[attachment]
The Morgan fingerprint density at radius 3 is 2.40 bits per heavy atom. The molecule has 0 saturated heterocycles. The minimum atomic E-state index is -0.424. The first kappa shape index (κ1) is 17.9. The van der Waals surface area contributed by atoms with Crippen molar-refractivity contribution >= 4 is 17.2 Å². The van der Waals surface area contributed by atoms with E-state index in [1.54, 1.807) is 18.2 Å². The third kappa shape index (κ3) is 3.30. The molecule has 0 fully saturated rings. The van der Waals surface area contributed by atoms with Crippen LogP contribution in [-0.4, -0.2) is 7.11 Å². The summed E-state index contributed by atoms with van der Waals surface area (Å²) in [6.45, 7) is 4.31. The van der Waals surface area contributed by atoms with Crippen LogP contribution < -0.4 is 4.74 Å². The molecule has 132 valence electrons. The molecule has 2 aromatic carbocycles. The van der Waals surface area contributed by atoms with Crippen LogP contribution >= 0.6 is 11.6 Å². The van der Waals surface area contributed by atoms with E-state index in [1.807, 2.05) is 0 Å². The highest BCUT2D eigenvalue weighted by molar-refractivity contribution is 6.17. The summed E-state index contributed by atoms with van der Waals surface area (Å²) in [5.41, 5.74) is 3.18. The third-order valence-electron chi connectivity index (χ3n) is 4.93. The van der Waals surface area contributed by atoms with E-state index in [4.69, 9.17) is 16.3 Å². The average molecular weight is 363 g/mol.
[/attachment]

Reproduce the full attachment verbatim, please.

The Morgan fingerprint density at radius 3 is 2.40 bits per heavy atom. The molecule has 0 saturated heterocycles. The minimum atomic E-state index is -0.424. The first kappa shape index (κ1) is 17.9. The van der Waals surface area contributed by atoms with Crippen molar-refractivity contribution >= 4 is 17.2 Å². The van der Waals surface area contributed by atoms with E-state index in [1.54, 1.807) is 18.2 Å². The third kappa shape index (κ3) is 3.30. The molecule has 0 fully saturated rings. The van der Waals surface area contributed by atoms with Crippen LogP contribution in [-0.4, -0.2) is 7.11 Å². The summed E-state index contributed by atoms with van der Waals surface area (Å²) in [6.45, 7) is 4.31. The van der Waals surface area contributed by atoms with Crippen LogP contribution < -0.4 is 4.74 Å². The molecule has 132 valence electrons. The molecule has 2 aromatic carbocycles. The van der Waals surface area contributed by atoms with Crippen LogP contribution >= 0.6 is 11.6 Å². The van der Waals surface area contributed by atoms with E-state index in [1.807, 2.05) is 0 Å². The highest BCUT2D eigenvalue weighted by molar-refractivity contribution is 6.17. The summed E-state index contributed by atoms with van der Waals surface area (Å²) in [5.41, 5.74) is 3.18. The third-order valence-electron chi connectivity index (χ3n) is 4.93. The van der Waals surface area contributed by atoms with E-state index in [4.69, 9.17) is 16.3 Å². The average molecular weight is 363 g/mol.